Government deal with charitable group scuttled after Enbridge pressure
OTTAWA - The Conservative government cancelled an agreement with a charity that supports environmental causes eight months after energy firm Enbridge Inc. lobbied against the deal, The Canadian Press has learned.
The federal Fisheries Department said last September it would no longer use an $8.3-million grant from the Gordon and Betty Moore Foundation, a U.S.-based environmental trust. The foundation donated the money through charity Tides Canada, which was to distribute the funds with federal oversight to support a departmental marine-planning initiative.
The reversal came almost a year after Ottawa accepted the deal, and scrapping the arrangement went against the advice of public servants, documents show.
The grant was to provide the bulk of funding for consultations launched by the department, paying for scientific research and to gather advice from stakeholders on balancing conservation with economic use of ocean waters on British Columbia's north coast.
The public-private consultations are helping the department draft a plan to govern the marine area, which includes waters oil tankers would travel on to reach a marine terminal for Enbridge's proposed Northern Gateway pipeline.
The Harper government recently targeted Tides Canada and other groups it says are trying to block the pipeline by stacking regulatory hearings. The pipeline would carry Alberta oilsands crude to a northwest B.C. port for export.
Natural Resources Minister Joe Oliver singled out Tides Canada in January, saying the charity funnels foreign cash to pipeline opponents who "threaten to hijack our regulatory system to achieve their radical ideological agenda."
Enbridge lobbyists used a similar argument to criticize the department's deal with Tides Canada in a December 2010 meeting with a senior bureaucrat in the Fisheries Department, according to documents obtained via Access to Information.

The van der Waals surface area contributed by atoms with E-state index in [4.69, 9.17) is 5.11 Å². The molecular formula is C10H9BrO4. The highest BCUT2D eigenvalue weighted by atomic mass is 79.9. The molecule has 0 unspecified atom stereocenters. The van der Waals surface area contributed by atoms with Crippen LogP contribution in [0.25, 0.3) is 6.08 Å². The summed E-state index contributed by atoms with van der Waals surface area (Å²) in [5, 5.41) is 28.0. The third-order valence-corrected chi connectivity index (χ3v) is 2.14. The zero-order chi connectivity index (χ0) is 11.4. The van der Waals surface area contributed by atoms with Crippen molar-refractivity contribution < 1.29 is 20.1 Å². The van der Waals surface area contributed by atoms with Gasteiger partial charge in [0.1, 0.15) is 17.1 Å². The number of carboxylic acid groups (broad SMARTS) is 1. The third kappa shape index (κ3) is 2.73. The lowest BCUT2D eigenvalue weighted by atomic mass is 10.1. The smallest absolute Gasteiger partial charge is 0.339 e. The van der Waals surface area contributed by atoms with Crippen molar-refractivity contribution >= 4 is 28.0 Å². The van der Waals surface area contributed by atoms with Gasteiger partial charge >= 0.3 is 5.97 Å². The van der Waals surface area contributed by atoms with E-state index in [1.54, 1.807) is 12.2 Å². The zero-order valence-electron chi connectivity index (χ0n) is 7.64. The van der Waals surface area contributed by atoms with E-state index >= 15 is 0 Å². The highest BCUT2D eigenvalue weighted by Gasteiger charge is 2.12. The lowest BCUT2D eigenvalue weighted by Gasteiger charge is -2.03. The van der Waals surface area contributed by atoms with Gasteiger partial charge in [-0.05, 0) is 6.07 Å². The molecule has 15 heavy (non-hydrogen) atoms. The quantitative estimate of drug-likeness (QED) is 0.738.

Lobbyists argued in a slide show presented to the department's director general for oceans that the charity opposed the Northern Gateway project, and that Tides Canada's involvement in the consultations would see the process "hijacked" against the pipeline.
Enbridge denies any part in the decision to end the agreement, while the Fisheries Department says the deal was cancelled to conclude the consultation process by the end of 2012, as scheduled.
In its presentation, Enbridge raised concern about Tides Canada taking an administrative role in the Pacific North Coast Integrated Management Area (PNCIMA) initiative as part of the grant deal.
"The PNCIMA administrative support role of Tides Canada in areas such as stakeholder engagement and information gathering while actively working to stop expansion of the Oil Sands, prevent a west coast oil terminal from being developed and stop tanker traffic on the PNC (Pacific North Coast), will seriously impact the credibility of any PNCIMA plan which recommends zoning restrictions on tankers in the region," says one slide.
The consultations are partly to advise the department on the creation of marine-protection areas that would likely be declared off-limits to oil tankers.
The slides indicate Enbridge worried Tides Canada would influence suggestions on location of the zones as a way to choke tanker traffic to the proposed pipeline terminal.
Another slide cited an unspecified report that Tides Canada-distributed funds had previously gone to " 'mobilizing' First Nations against oil sands development."
Enbridge lobbyists pointed to previous Tides Canada and Moore Foundation grants to First Nations groups on the committee, including co-chair Coastal First Nations, an alliance of local bands that has opposed the pipeline project.
Sarah Goodman, a vice-president at Tides Canada, said the lobbyists mischaracterized the organization's stance on the pipeline and oilsands expansion.
"Tides doesn't have a specific position on the oilsands," she said.
"It's clear that there were narrow corporate interests lobbying the government behind the scenes to undermine the process," Goodman added, "and with it the ability of all the stakeholders, including other economic sectors, to participate in a robust planning process."
She said about three per cent of its grant money goes to groups involved with oilsands campaigns, some of which publicly raise concerns about the possible environmental impact of the Enbridge pipeline project.
Tides Canada funds a wide range of social and environmental projects picked by donors, and partners with major corporations and governments, including federal government agencies.
Government deal with charitable group scuttled after Enbridge pressure - Winnipeg Free Press